Newbie relativity question

  • Thread starter adimare
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Hello everyone, great to meet you all.

My name is Alejandro Di Mare, a computer science bachelor from Costa Rica currently studying music in Pasadena, California. For the past few months physics have captured my attention so greatly I'm thinking about persuing a masters degree in the subject next year (I hope I'll eventually be able to help people in this forum instead of asking simple SR questions :P).

I've been reading a few posts on relativity trying to find if this has been addressed, but was unable to find it (I'm pretty sure someone must have asked this to you guys/girls, so I apologize if I force you to repeat yourselves).

I am observing 2 spaceships, A and B. Relative to me, A moves to my left at a speed of 0.75c, B moves to my right at a speed of 0.75c. I'm wondering if one of you guys/girls could explain me how a passenger in spaceship A perceives spaceship B and what results he would obtain in an attempt to meassure it's speed (in a reference frame where A is stationary.).
 

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Hi Alejandro, welcome to PF :)

Have a read of this FAQ about relativistic velocity addition and see if it helps. Sorry for being lazy, but if you are still stuck, feel free to ask for further explanations/ clarifications ;)


Here is the link I left out :O --> http://math.ucr.edu/home/baez/physics/Relativity/SR/velocity.html
 
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tiny-tim
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Welcome to PF!

Hi Alejandro! Welcome to PF! :smile:

In your example, we apply the rule for combining velocities: (u + v)/(1 + uv/c²).

With u = v = .75c, that gives 1.5c/(25/16), = 0.96c. :smile:

For more details, see wikipedia (which is very good on physics) …

 
CompuChip
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I'm also going to give you the short version of the answer hoping that you will ask additional questions if you aren't completely satisfied:
from the point of view of A (in which A is stationary), B is moving past it at high velocity. To find that velocity, one should add both speeds, using the relativistic formula,
[itex]w = \frac{u + v}{1 + u v / c^2}[/tex]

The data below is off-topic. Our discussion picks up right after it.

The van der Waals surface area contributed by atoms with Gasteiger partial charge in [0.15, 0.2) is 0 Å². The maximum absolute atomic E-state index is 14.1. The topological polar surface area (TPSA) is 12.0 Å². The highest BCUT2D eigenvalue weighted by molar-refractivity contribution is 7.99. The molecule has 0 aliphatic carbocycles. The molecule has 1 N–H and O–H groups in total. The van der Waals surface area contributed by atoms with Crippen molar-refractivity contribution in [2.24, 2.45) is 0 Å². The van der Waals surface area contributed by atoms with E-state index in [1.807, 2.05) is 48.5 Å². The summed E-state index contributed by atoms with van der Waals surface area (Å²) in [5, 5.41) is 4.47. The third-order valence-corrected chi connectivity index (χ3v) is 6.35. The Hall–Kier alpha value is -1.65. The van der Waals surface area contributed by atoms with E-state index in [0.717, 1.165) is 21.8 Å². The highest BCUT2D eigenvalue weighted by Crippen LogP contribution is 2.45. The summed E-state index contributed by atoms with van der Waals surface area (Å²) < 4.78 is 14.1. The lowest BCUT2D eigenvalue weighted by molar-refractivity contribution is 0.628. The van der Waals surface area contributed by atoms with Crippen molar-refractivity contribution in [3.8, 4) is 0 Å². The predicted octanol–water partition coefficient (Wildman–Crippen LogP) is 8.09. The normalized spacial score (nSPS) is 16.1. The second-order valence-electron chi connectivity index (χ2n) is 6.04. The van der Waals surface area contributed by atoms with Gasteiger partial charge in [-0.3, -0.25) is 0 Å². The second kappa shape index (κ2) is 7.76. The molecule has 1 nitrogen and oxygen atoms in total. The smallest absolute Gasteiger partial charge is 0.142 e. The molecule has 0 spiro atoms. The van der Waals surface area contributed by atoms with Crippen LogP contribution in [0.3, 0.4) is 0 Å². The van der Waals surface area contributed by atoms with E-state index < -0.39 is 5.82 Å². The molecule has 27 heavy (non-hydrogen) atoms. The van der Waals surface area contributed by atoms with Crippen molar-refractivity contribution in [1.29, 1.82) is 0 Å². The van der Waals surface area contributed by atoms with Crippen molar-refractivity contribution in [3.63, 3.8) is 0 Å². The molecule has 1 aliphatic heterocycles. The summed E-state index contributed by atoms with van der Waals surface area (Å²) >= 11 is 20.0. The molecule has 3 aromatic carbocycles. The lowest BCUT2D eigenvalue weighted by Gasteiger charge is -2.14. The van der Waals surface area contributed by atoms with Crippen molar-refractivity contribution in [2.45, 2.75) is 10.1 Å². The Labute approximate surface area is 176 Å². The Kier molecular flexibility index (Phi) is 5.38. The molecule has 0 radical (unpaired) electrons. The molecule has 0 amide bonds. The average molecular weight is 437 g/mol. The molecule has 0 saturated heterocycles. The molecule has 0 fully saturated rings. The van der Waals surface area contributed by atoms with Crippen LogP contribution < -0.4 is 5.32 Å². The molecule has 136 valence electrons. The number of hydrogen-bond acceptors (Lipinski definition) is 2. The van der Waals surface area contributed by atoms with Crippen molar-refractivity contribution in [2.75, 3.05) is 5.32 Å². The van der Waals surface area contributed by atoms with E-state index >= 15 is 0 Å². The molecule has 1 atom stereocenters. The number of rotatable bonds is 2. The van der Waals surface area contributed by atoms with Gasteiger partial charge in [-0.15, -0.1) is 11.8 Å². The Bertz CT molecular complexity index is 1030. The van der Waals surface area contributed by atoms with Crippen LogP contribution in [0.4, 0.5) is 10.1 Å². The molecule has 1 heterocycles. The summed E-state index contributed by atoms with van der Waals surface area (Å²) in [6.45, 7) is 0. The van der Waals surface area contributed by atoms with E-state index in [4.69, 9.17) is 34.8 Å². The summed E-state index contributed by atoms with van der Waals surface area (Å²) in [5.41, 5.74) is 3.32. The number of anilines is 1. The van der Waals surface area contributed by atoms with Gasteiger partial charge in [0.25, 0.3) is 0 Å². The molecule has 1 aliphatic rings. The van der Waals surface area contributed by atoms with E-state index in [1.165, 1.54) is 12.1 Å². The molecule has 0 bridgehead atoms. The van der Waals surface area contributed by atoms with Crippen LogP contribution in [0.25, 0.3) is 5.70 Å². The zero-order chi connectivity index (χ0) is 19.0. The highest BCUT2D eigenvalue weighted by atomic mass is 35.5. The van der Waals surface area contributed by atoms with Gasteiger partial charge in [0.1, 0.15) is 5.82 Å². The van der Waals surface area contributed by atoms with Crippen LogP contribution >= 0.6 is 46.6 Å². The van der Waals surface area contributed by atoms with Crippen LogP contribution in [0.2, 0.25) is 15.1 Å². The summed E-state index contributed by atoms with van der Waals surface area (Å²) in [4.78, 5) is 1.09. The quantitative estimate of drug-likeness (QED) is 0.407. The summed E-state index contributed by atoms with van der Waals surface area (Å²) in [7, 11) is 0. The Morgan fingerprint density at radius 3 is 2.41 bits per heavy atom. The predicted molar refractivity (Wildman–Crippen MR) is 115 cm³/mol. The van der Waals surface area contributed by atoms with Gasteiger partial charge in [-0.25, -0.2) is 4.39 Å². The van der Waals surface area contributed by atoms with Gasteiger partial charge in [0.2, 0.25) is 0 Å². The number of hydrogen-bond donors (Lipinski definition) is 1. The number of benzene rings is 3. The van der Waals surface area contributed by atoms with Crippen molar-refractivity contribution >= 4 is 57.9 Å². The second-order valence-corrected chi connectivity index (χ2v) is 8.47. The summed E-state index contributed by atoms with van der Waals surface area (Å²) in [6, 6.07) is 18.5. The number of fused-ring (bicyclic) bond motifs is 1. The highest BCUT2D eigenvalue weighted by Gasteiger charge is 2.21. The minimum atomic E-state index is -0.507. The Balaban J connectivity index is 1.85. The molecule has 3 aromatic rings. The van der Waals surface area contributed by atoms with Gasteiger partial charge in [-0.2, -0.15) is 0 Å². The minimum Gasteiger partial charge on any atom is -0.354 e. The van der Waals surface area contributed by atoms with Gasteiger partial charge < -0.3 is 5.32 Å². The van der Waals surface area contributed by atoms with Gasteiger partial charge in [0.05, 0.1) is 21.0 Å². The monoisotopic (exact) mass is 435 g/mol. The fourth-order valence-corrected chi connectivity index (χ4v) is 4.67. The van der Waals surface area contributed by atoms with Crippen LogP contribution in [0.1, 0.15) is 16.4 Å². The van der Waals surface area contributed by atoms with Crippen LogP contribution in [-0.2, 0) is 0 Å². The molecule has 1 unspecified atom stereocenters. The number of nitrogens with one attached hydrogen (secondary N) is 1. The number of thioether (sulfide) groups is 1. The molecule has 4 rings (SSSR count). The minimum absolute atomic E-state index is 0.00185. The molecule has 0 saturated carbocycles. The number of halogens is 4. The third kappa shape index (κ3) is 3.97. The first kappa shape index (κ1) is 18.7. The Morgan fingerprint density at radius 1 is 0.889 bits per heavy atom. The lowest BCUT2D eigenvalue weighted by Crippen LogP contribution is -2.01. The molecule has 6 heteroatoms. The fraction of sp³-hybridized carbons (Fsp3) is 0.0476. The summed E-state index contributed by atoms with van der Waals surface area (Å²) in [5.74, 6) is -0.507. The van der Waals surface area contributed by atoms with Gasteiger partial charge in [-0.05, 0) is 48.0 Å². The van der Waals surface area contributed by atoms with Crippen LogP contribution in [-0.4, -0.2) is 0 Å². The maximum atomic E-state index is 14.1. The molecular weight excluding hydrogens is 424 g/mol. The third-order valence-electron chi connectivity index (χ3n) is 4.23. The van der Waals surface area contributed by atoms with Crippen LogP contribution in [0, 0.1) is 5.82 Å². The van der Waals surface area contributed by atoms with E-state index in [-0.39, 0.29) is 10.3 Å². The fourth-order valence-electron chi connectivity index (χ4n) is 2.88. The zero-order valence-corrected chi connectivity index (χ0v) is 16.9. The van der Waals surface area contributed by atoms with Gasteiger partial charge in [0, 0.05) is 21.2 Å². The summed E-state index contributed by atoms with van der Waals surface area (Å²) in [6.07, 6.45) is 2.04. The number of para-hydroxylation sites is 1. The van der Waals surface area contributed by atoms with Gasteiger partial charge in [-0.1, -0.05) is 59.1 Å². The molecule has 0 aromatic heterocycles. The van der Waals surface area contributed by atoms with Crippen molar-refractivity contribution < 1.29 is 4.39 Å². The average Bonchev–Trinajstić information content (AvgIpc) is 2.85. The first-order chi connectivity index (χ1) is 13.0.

which gives back the standard formula w = u + v when u and v are much smaller than c. You can just use this formula to calculate the velocity of B, according to A (and will get something around 0.96c, rather than 1.5c).

[edit]tiny-tim beat me... by a lot even (did it take me so long to type that short answer?)[/edit]
 
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ah, beautiful, just what I was looking for, for some reason I'm able to picture the addition of velocities with frames that are approaching each other (or the typical example of a guy walking on a train, it's not difficult to invision the length contractions that make sense of the adddition of velocities) but I'm still having trouble seeing it with reference frames moving away from each other :P. Thanks for the help :cool:
 
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ah, beautiful, just what I was looking for, for some reason I'm able to picture the addition of velocities with frames that are approaching each other (or the typical example of a guy walking on a train, it's not difficult to invision the length contractions that make sense of the adddition of velocities) but I'm still having trouble seeing it with reference frames moving away from each other :P. Thanks for the help :cool:
If it helps any, the velocity that A sees B aproaching at, is exactly the same as the velocity of B that he measures when they are going away from each other (except for the sign).
 
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Is it safe for me (the observer that sees each ship moving in opposite directions at 0.75c) to say that they're moving away from each other at a speed greater than c?
I made the space-time diagram and see no problems with this affirmation, hope you can check it out and tell me if there's anything wrong with it :P

The ships are moving away from each other with an angle of 60° (greater than 45°, which to my understanding would mean they're moving away from each other at c.). Of course I understand that if we rotate the diagram using Lorentz transformations to see how the same situation looks using spaceship A as the reference frame spaceship B's line would not be at an angle greater than 45° from spaceship A's line.
 

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nevermind that last post, I just read ht tp://math.ucr.edu/home/baez/physics/Relativity/SpeedOfLight/FTL.html and confirmed what I thought :P
 

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